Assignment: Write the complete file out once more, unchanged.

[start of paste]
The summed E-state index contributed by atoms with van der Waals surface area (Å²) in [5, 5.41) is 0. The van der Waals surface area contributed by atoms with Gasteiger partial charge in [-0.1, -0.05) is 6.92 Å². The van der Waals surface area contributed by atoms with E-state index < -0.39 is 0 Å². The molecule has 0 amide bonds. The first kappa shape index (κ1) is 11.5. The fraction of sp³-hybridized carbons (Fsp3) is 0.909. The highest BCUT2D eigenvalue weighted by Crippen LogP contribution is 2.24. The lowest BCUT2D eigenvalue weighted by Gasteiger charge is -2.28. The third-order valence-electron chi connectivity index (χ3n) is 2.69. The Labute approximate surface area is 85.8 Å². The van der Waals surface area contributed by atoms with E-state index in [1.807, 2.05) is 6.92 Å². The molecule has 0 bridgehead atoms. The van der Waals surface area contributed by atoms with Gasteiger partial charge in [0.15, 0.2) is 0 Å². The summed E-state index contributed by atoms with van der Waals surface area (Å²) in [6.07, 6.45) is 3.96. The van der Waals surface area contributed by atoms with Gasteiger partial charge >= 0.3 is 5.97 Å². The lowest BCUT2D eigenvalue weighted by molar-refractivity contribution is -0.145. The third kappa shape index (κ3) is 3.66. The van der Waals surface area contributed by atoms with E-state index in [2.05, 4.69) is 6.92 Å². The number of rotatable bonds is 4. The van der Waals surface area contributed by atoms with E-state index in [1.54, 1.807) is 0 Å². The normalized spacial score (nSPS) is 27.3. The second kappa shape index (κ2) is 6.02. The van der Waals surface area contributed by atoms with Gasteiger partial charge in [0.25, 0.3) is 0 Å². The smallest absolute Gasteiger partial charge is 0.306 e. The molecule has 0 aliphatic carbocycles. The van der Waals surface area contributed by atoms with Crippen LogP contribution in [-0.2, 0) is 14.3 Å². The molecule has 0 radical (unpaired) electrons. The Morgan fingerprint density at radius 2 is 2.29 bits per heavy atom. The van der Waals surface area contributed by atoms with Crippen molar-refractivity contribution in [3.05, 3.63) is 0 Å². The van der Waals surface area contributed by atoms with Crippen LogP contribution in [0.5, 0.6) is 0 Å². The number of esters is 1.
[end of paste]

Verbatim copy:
The summed E-state index contributed by atoms with van der Waals surface area (Å²) in [5, 5.41) is 0. The van der Waals surface area contributed by atoms with Gasteiger partial charge in [-0.1, -0.05) is 6.92 Å². The van der Waals surface area contributed by atoms with E-state index < -0.39 is 0 Å². The molecule has 0 amide bonds. The first kappa shape index (κ1) is 11.5. The fraction of sp³-hybridized carbons (Fsp3) is 0.909. The highest BCUT2D eigenvalue weighted by Crippen LogP contribution is 2.24. The lowest BCUT2D eigenvalue weighted by Gasteiger charge is -2.28. The third-order valence-electron chi connectivity index (χ3n) is 2.69. The Labute approximate surface area is 85.8 Å². The van der Waals surface area contributed by atoms with E-state index in [1.807, 2.05) is 6.92 Å². The molecule has 0 bridgehead atoms. The van der Waals surface area contributed by atoms with Gasteiger partial charge in [0.15, 0.2) is 0 Å². The summed E-state index contributed by atoms with van der Waals surface area (Å²) in [6.07, 6.45) is 3.96. The van der Waals surface area contributed by atoms with Gasteiger partial charge >= 0.3 is 5.97 Å². The lowest BCUT2D eigenvalue weighted by molar-refractivity contribution is -0.145. The third kappa shape index (κ3) is 3.66. The van der Waals surface area contributed by atoms with E-state index in [2.05, 4.69) is 6.92 Å². The number of rotatable bonds is 4. The van der Waals surface area contributed by atoms with E-state index in [1.54, 1.807) is 0 Å². The normalized spacial score (nSPS) is 27.3. The second kappa shape index (κ2) is 6.02. The van der Waals surface area contributed by atoms with Gasteiger partial charge in [0.25, 0.3) is 0 Å². The smallest absolute Gasteiger partial charge is 0.306 e. The molecule has 0 aliphatic carbocycles. The van der Waals surface area contributed by atoms with Crippen LogP contribution in [-0.2, 0) is 14.3 Å². The molecule has 0 radical (unpaired) electrons. The Morgan fingerprint density at radius 2 is 2.29 bits per heavy atom. The van der Waals surface area contributed by atoms with Crippen molar-refractivity contribution in [3.05, 3.63) is 0 Å². The van der Waals surface area contributed by atoms with Crippen LogP contribution in [0.5, 0.6) is 0 Å². The number of esters is 1.